Making a Lysander

Plans for construction can be purchased from the Association (see foot of page for details).

The Lysander hull is double chine, which we believe gives a much more sea-kindly hull than the more common single hard-chine section. A double-chine section allows the use of plywood to get a nearer approximation to the desirable rounded shape. Although there is a little more work in making a double-chine hull, better results are generally obtained than when making a single-chine plywood hull.

The hull is built upside-down on frames which are fixed to the floor. The overall size of the floor layout is about 17ft 6in. x 6ft 9in. The prototype hull was built in a garage with a working area of 18ft. x 8ft., but this made the work at the sides very difficult and obviously more elbow-room is desirable. During building, the boat cannot be moved until the last of the skin has been fitted. From setting up the frames to turning over the hull is liable to account for about a fortnight of fairly busy spare time for a man and wife team.

Once the hull has been turned over it need not be fixed down and it can be moved although, because of its weight, moving will have to be kept to a minimum. At the turning-over stage two men can lift the hull, but it soon acquires more weight and four is a more likely minimum number for moving the partly-built boat.

The skin must be marine grade plywood, in Britain this is marked “B.S.S.1O88”. The number of absolutely essential tools is not great. Obviously, the owner of a large selection of hand tools and some power ones will find they help do a quicker and easier job, but nearly all the work can be done with the basic woodworking tools which most handymen possess – saw chisel, hammer, drills. The prototype was almost completely nailed, using annular ring nails, but screws can, of course, be used instead. Drills to suit nails or screws will be needed, and for quick assembly a pump-action screwdriver is a great help. With machine-planed wood, a steel smoothing plane will do all the necessary planing, otherwise a jack plane is needed as well.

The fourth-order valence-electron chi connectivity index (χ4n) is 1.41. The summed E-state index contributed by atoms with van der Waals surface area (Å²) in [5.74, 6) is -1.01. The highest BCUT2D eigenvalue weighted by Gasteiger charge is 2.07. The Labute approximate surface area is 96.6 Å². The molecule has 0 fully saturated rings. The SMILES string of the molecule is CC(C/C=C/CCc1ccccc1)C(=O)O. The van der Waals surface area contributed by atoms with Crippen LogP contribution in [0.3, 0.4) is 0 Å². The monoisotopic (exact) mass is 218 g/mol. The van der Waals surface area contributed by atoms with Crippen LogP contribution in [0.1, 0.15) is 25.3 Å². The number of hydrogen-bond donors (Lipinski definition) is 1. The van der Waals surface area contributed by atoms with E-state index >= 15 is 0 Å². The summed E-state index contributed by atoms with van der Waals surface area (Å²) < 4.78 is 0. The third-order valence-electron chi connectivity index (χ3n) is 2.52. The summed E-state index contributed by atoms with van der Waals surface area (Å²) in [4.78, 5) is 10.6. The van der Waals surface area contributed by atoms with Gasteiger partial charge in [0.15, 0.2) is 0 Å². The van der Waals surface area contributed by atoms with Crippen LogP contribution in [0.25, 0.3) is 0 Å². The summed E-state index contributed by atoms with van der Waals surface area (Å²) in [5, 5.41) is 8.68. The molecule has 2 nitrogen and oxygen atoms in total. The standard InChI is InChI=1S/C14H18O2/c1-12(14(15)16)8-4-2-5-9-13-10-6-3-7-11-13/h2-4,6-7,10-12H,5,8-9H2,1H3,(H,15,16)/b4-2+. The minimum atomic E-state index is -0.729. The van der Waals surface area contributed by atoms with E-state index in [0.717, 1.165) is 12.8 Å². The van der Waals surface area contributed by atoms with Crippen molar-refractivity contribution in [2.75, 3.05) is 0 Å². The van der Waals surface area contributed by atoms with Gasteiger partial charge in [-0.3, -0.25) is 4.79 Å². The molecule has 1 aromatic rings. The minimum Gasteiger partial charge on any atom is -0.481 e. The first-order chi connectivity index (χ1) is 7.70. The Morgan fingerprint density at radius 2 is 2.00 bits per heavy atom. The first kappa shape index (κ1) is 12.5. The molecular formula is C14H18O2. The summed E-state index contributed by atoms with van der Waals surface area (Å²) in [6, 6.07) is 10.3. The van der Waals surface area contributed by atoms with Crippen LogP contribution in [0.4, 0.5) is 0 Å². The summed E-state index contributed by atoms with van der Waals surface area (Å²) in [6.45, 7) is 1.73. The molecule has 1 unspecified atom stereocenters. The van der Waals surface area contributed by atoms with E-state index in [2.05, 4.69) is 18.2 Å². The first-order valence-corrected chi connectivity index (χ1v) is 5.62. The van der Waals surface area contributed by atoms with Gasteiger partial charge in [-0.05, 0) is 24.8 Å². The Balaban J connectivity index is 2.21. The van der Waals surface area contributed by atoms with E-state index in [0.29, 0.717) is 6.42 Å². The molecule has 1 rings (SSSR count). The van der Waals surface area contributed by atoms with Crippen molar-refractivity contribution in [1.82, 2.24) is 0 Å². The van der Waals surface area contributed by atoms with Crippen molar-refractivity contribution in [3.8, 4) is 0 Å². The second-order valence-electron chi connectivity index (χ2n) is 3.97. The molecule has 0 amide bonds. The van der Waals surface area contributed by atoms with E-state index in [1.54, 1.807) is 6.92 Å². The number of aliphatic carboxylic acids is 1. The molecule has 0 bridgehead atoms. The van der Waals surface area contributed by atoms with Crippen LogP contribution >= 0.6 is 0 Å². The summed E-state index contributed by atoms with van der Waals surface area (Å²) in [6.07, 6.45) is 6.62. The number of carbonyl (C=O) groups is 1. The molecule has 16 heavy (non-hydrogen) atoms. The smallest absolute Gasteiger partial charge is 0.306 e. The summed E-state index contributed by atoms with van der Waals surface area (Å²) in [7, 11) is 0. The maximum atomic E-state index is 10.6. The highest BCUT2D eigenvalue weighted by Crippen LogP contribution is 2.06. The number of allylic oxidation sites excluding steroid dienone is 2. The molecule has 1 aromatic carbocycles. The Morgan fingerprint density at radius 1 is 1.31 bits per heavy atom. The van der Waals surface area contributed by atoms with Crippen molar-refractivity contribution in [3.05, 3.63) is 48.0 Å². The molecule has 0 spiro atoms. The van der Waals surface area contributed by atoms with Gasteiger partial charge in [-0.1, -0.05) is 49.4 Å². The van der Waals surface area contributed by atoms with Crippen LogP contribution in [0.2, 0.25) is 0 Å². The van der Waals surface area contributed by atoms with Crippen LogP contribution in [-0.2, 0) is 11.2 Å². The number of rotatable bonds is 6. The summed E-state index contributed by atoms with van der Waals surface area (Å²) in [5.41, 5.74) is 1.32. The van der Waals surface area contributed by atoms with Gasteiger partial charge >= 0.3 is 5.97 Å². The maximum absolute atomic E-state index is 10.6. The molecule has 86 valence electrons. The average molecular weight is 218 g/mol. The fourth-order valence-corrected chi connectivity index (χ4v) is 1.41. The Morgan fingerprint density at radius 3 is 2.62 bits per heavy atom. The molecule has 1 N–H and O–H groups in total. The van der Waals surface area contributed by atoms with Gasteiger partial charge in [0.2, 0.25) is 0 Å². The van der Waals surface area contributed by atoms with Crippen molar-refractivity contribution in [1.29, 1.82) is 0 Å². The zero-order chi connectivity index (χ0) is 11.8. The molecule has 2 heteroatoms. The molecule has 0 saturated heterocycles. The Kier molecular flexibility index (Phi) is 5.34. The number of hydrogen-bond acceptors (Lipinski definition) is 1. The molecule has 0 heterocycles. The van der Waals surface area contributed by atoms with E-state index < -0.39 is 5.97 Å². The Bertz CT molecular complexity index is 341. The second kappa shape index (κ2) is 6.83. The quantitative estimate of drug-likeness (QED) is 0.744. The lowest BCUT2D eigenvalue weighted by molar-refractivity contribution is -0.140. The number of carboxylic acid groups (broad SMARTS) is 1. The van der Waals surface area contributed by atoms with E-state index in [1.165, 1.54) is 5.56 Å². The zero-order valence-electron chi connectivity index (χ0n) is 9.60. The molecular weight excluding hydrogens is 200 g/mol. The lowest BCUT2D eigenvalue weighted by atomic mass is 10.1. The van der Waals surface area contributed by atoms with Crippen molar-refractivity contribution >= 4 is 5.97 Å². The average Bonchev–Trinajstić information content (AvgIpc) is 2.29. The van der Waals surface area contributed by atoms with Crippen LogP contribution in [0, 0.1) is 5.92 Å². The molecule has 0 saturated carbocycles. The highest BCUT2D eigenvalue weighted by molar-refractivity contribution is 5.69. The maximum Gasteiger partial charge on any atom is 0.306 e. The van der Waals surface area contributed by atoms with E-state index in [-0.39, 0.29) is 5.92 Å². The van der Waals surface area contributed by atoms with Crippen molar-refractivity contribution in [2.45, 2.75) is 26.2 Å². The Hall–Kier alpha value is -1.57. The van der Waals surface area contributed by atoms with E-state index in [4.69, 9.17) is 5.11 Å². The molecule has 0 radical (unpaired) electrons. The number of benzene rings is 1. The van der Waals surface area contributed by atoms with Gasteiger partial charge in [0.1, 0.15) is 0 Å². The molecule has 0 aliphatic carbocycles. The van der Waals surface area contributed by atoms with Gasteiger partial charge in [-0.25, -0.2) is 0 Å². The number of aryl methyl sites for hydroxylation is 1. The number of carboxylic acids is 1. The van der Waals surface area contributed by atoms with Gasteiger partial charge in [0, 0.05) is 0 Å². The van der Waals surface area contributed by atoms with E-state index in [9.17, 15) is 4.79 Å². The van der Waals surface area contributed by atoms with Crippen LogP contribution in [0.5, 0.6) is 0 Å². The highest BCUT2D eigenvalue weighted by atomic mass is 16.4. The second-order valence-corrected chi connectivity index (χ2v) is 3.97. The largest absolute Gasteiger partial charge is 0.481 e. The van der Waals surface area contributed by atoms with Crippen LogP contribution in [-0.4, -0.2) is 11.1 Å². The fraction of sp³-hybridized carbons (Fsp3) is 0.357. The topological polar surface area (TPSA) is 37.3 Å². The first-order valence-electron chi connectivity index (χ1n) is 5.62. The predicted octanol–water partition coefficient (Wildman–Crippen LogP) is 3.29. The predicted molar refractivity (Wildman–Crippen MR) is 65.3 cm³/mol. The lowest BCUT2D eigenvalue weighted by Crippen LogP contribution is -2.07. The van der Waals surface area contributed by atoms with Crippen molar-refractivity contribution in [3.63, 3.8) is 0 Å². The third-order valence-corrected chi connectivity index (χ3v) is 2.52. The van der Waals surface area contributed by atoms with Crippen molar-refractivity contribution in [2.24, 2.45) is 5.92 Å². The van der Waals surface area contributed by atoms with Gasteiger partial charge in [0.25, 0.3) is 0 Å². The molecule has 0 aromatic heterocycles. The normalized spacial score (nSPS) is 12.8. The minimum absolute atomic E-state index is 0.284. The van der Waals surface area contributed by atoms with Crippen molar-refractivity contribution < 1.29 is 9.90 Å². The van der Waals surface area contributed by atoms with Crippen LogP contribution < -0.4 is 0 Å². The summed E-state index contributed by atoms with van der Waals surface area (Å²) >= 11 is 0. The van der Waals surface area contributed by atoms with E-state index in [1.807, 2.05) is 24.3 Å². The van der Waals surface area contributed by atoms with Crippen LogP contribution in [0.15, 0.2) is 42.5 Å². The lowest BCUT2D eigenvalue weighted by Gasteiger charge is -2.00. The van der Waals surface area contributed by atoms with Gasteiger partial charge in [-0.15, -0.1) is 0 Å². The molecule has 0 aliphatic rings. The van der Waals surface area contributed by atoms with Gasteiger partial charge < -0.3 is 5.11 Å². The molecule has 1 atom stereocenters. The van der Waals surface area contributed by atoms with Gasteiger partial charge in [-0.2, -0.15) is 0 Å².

In double-chine construction the plywood edges have to be made to butt accurately, and the only satisfactory tool for this is a rebate plane. It need not be expensive or large – the important thing is that the blade cuts to the full width of the sole. Surform tools with flat or curved blades are a help and as many G-cramps as you can accumulate will be useful – the minimum is four, preferably between 4in. and 8in. size. An electric drill and if you have a sanding disc for it, this will help in fairing off, particularly in places where nails or screws would damage the blade of a plane. A portable circular saw will reduce the labour in cutting pieces from plywood sheets. A electric jigsaw will also be helpful.


Plans for construction can be purchased from the Association. For the frames and stem, the drawings are full size; the remainder of the drawings give dimensions.

The cost of a set of plans is £40

For more information please contact:-

Mike Chignell
Lower Budleigh, East Budleigh,
EX9 7DL.

01395 445702